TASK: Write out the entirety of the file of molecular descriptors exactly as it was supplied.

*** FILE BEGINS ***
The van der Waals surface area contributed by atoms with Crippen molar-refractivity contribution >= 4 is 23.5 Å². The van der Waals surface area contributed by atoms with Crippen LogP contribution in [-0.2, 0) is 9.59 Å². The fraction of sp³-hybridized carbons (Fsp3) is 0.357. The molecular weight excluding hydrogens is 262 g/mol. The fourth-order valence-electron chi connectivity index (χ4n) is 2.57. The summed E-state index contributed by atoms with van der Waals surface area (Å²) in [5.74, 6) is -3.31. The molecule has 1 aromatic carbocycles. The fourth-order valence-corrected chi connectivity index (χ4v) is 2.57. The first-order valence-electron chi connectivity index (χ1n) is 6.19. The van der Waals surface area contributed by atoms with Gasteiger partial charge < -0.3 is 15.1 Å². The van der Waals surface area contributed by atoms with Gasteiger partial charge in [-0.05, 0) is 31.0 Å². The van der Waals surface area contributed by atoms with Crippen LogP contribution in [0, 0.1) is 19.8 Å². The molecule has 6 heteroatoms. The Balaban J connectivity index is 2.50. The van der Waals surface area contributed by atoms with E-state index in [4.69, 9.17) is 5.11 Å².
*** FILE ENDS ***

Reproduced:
The van der Waals surface area contributed by atoms with Crippen molar-refractivity contribution >= 4 is 23.5 Å². The van der Waals surface area contributed by atoms with Crippen LogP contribution in [-0.2, 0) is 9.59 Å². The fraction of sp³-hybridized carbons (Fsp3) is 0.357. The molecular weight excluding hydrogens is 262 g/mol. The fourth-order valence-electron chi connectivity index (χ4n) is 2.57. The summed E-state index contributed by atoms with van der Waals surface area (Å²) in [5.74, 6) is -3.31. The molecule has 1 aromatic carbocycles. The fourth-order valence-corrected chi connectivity index (χ4v) is 2.57. The first-order valence-electron chi connectivity index (χ1n) is 6.19. The van der Waals surface area contributed by atoms with Gasteiger partial charge < -0.3 is 15.1 Å². The van der Waals surface area contributed by atoms with Gasteiger partial charge in [-0.05, 0) is 31.0 Å². The van der Waals surface area contributed by atoms with Crippen LogP contribution in [0, 0.1) is 19.8 Å². The molecule has 6 heteroatoms. The Balaban J connectivity index is 2.50. The van der Waals surface area contributed by atoms with E-state index in [4.69, 9.17) is 5.11 Å².